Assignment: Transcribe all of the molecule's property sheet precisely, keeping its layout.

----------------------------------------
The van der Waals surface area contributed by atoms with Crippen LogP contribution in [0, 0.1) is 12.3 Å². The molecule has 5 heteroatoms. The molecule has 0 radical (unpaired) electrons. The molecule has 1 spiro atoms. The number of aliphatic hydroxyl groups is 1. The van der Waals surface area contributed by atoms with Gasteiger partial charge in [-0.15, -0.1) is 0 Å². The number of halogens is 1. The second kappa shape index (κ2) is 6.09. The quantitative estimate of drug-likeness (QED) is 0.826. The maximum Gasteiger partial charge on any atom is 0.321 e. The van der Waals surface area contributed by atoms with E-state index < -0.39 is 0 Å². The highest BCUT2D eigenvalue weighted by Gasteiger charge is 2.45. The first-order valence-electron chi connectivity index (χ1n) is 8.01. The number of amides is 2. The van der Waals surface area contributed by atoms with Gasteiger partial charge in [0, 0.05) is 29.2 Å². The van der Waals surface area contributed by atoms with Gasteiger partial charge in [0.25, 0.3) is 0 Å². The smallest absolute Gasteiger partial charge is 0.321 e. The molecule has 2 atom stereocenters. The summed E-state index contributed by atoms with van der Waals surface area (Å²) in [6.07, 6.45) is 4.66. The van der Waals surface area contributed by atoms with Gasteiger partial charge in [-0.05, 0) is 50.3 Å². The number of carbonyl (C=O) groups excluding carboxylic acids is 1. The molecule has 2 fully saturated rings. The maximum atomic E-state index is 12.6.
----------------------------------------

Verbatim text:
The van der Waals surface area contributed by atoms with Crippen LogP contribution in [0, 0.1) is 12.3 Å². The molecule has 5 heteroatoms. The molecule has 0 radical (unpaired) electrons. The molecule has 1 spiro atoms. The number of aliphatic hydroxyl groups is 1. The van der Waals surface area contributed by atoms with Gasteiger partial charge in [-0.15, -0.1) is 0 Å². The number of halogens is 1. The second kappa shape index (κ2) is 6.09. The quantitative estimate of drug-likeness (QED) is 0.826. The maximum Gasteiger partial charge on any atom is 0.321 e. The van der Waals surface area contributed by atoms with E-state index < -0.39 is 0 Å². The highest BCUT2D eigenvalue weighted by Gasteiger charge is 2.45. The first-order valence-electron chi connectivity index (χ1n) is 8.01. The number of amides is 2. The van der Waals surface area contributed by atoms with Gasteiger partial charge in [0, 0.05) is 29.2 Å². The van der Waals surface area contributed by atoms with Gasteiger partial charge in [0.25, 0.3) is 0 Å². The smallest absolute Gasteiger partial charge is 0.321 e. The molecule has 2 atom stereocenters. The summed E-state index contributed by atoms with van der Waals surface area (Å²) in [6.07, 6.45) is 4.66. The van der Waals surface area contributed by atoms with Gasteiger partial charge in [-0.05, 0) is 50.3 Å². The number of carbonyl (C=O) groups excluding carboxylic acids is 1. The molecule has 2 fully saturated rings. The maximum atomic E-state index is 12.6.